Expectations for David E. Kelley's new series were extraordinarily high coming into the premiere of "Boston Legal" this week. After all, this is the man who gave us two of the most popular legal dramas ever ("The Practice" and "Ally McBeal") shepherding a killer team of actors into his first new show after two cancellations. Emmy wins for series stars James Spader and William Shatner only served to raise the bar just a little higher.
Suffice to say, both creator and actors delivered with the debut episode. The writing and acting was so solid its hard to believe this is just the first outing for these folks. Indeed, it really isn't exactly the beginning for the show, as four of main cast (Spader, Shatner, Rhona Mitra, and Lake Bell) actually closed out the final episodes of "The Practice" last season. But gone now is the weighty drama of criminal defense, and the weighty ethics of Bobby Donnell and Eugene Young are nowhere to be seen. The law firm of Crane, Poole, and Schmidt takes us into the world of civil litigation, which Kelley clearly views as fertile ground for the sort of hot-button topics his prior shows became famous for.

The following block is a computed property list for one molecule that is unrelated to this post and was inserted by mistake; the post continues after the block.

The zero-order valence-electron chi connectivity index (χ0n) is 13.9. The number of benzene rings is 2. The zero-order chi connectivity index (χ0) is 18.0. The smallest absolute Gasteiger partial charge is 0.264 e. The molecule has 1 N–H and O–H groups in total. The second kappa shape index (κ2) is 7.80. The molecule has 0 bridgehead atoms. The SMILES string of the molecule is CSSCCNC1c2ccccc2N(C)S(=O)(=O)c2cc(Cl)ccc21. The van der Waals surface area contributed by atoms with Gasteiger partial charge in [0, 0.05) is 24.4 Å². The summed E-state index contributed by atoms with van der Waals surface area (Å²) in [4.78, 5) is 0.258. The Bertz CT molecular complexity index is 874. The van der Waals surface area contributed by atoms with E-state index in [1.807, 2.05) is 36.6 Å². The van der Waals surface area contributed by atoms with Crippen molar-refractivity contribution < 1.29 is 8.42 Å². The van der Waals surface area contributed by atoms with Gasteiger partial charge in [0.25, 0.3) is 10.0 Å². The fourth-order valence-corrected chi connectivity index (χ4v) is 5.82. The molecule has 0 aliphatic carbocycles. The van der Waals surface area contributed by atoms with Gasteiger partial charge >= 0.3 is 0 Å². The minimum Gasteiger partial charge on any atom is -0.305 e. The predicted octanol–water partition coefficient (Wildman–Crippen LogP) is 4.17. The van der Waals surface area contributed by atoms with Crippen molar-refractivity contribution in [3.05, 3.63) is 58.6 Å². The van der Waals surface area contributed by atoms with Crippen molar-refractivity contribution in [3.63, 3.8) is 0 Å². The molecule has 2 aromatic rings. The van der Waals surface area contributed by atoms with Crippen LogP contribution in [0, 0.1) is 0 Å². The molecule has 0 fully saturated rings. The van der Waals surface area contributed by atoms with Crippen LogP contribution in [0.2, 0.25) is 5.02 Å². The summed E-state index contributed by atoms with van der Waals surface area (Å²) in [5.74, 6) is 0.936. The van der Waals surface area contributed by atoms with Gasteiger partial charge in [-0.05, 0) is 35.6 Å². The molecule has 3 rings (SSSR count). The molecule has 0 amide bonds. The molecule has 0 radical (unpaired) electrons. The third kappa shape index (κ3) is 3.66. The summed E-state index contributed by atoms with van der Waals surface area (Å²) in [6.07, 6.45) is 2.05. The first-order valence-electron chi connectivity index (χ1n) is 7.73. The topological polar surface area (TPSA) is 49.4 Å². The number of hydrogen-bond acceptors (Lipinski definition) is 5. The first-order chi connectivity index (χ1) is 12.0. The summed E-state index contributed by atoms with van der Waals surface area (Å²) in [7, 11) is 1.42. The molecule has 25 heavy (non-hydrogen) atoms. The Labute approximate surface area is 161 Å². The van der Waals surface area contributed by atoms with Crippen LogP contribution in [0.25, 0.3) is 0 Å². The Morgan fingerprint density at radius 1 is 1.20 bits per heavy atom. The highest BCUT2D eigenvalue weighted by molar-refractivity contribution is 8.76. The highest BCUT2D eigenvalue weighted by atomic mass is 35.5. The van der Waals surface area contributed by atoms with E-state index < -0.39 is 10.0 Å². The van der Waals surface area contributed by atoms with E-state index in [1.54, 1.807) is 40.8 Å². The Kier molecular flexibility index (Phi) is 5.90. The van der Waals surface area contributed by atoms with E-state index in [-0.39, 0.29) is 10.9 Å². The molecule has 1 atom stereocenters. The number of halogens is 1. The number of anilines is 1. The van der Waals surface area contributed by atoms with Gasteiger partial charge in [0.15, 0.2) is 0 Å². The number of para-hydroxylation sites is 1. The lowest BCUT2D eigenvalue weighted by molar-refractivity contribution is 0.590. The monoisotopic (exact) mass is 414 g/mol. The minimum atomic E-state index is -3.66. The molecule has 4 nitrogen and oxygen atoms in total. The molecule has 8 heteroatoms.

There are many good things to say about "Boston Legal," but what it comes down to is this: it is a show worth watching.
The bad news is that both Alan Shore (Spader) and Denny Crane (Shatner) have been toned down significantly from their earlier, more manic incarnations.
In "The Practice," Shore was a malicious, amoral bastard who seemed to be nothing more than solid id, saying and doing whatever happened to come to mind without regard for decorum or consequences. He didn't do bad things to win cases, he did bad things because that was who he was. No more. The worst thing Shore does in the first episode of "Legal" is to take incriminating photos to use as blackmail, hardly the stuff of pure evil. Shore is mostly passive here, which hampers his proclivity for mischief for mischief's sake. Not to mention the fact that he has scenes stolen from him twice within the course of an hour, once from an African-American Little Orphan Annie and once from a showy surprise guest star. On "The Practice," it was Spader who did the scene stealing.